Coach:Chris Petersen (23-3 in two seasons) | Staff In 2007:10-3 overall, 7-1 in the WAC (second in league).
Returning starters: Offense: 5. Defense: 6. Special teams: 1 | Depth Chart Key losses: Offense C Jeff Cavender, T Ryan Clady, T Dan Gore, G Tad Miller, TE Ryan Putnam, QB Taylor Tharp. Defense CB Orlando Scandrick, E Nick Schlekeway, T Ian Smart, S Marty Tadman.
Final 2007 Rivals.com ranking: 31st. | Complete Final 2007 Rankings
THE SCHEME: This is a varied attack that will operate from a conventional two-back, two-wide receiver, one-tight end set on one down, then morph into an empty backfield, five-wide look the next. It's all about variety and stretching defenses horizontally and vertically. And when you're talking Boise State, you always have to talk gadget plays. Keeping defenses on their toes and having a little bit of fun is key on the famed "Smurf Turf."
STAR POWER: Senior tailback Ian Johnson is a national name who forever will be remembered for proposing on the sideline after the legendary 2007 Fiesta Bowl. The guy has his own Wikipedia page, for crying out loud. Anyway, no current running back has more career rushing yards (3,417), rushing TDs (45) or career touchdowns (46). Johnson has become bigger and stronger, looking to be more durable after injuries led to an uneven 2007. Still, he finished with 1,041 yards and 16 TDs even though he missed two games and saw minimal action in another because of injuries. He wants to finish with a bang, so look out. Depth is good behind Johnson, too.
IMPACT NEWCOMER: At 6 feet 6 and 272 pounds, redshirt freshman Nate Potter looks the part of a left tackle. But there's no way he'll be able to duplicate the play of departed Ryan Clady, a first-round NFL pick. Still, coaches are high on Potter and believe he has a bright future. The future begins now for Potter, who needs to get stronger.
IT'S HIS TIME: While the search for a new quarterback is sexy, the race to find four new starting linemen is every bit as important. The lone veteran is guard Andrew Woodruff, who has started at three spots in his career. Redshirt freshman Thomas Byrd is penciled in at center, but he's just 5-11 and 270 pounds. He looked good when he sat out last season as a redshirt, offering hope he can emerge as a key cog in the Broncos' overhauled front wall.
STRONGEST AREA: The receiving corps is downright scary with Jeremy Childs' return after a suspension. He missed the bowl loss to East Carolina and spring drills after snagging 82 passes for 1,045 yards and nine TDs last season. Childs has good size (6-0/191) and is a physical receiver who can run. Austin Pettis is a big target who came on late last season. Titus Young is a home run threat. An added bonus: Vinny Perretta is back after missing much of 2007 with injury. Perretta is the guy who threw the TD pass in overtime against Oklahoma in the '07 Fiesta Bowl. Look for coaches to line him up all over the place againwide receiver, tailback, quarterback.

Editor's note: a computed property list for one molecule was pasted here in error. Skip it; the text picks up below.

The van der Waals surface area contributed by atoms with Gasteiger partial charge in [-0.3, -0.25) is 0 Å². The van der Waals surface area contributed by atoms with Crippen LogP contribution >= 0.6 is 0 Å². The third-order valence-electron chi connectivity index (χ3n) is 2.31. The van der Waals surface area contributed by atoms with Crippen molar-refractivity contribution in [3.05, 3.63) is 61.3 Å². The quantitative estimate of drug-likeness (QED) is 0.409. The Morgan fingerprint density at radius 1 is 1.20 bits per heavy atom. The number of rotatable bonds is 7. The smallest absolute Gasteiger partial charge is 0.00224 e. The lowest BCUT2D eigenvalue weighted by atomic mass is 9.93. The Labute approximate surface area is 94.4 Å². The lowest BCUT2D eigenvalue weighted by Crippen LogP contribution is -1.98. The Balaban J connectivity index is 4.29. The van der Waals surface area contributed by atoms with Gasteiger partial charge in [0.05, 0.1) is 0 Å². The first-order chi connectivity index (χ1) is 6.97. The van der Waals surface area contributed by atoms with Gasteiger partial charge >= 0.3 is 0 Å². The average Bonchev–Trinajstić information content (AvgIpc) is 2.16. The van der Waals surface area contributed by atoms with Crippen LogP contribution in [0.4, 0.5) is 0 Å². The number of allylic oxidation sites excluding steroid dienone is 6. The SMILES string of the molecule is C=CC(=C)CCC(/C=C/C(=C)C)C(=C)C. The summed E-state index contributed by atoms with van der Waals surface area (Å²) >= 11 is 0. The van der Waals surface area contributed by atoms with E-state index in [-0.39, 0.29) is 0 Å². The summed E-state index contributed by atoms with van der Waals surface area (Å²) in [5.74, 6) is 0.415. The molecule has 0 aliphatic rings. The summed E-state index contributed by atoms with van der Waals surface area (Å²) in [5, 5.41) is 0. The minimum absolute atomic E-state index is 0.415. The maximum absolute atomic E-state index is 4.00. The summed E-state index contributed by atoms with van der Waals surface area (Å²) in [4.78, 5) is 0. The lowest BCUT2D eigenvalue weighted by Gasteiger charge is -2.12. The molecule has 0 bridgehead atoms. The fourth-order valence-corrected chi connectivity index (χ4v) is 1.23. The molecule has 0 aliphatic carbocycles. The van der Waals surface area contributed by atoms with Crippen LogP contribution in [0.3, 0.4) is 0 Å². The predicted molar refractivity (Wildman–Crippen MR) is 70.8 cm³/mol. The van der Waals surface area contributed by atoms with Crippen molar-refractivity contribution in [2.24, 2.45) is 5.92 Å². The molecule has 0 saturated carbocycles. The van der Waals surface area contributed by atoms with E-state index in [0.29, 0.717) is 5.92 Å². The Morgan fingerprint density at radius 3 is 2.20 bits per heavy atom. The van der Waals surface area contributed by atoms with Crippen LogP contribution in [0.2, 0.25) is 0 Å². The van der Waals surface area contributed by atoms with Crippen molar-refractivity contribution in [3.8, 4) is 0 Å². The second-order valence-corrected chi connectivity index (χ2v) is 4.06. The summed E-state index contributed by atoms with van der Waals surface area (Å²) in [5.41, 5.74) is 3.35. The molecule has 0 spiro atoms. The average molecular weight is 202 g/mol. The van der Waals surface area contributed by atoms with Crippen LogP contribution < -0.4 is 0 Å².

BIGGEST PROBLEM: The quarterback battle between redshirt freshman Kellen Moore Gatorade's Washington player of the year in 2006 and senior Bush Hamdan may not be decided until late August. Hamdan is steady, but Moore is explosive. And sophomore Mike Coughlin who, like Hamdan, played sparingly last season could nose in on the competition, too. Bottom line: Boise will get something figured out at this spot.
That was the Broncos' scoring advantage in the first quarter last season.
OVERVIEW: The Broncos' offensive cup runneth over with a multitude of skill-position talent. But that's nothing new, right? The dizzying stats come hard and fast for what always is one of the nation's top offenses. Boise State is the highest scoring team in the nation since 2000, averaging 41.8 points per game. And when it comes to winning at home, no school has been better the past five seasons than the Broncos' 32-1 mark. Much of that has to do with the offense, which will fly high again if the line develops and a steady hand at quarterback emerges.
THE SCHEME: The Broncos operate a standard 4-3 scheme that is short on bulk but long on speed. To combat that lack of girth, Boise State often stunts and overloads one side of the ball. It can pay off with big plays, but the movement also can leave the Broncos susceptible to getting burned. Still, it's easy to play risky on defense knowing a prolific offense usually can cover mistakes.
STAR POWER: Cornerback Kyle Wilson found a spot in the starting lineup midway through his freshman season and never has left. Now a junior, Wilson notched 41 tackles in 2007 along with two picks and eight pass breakups. He's one of the WAC's top cover men and also excels at supporting the run.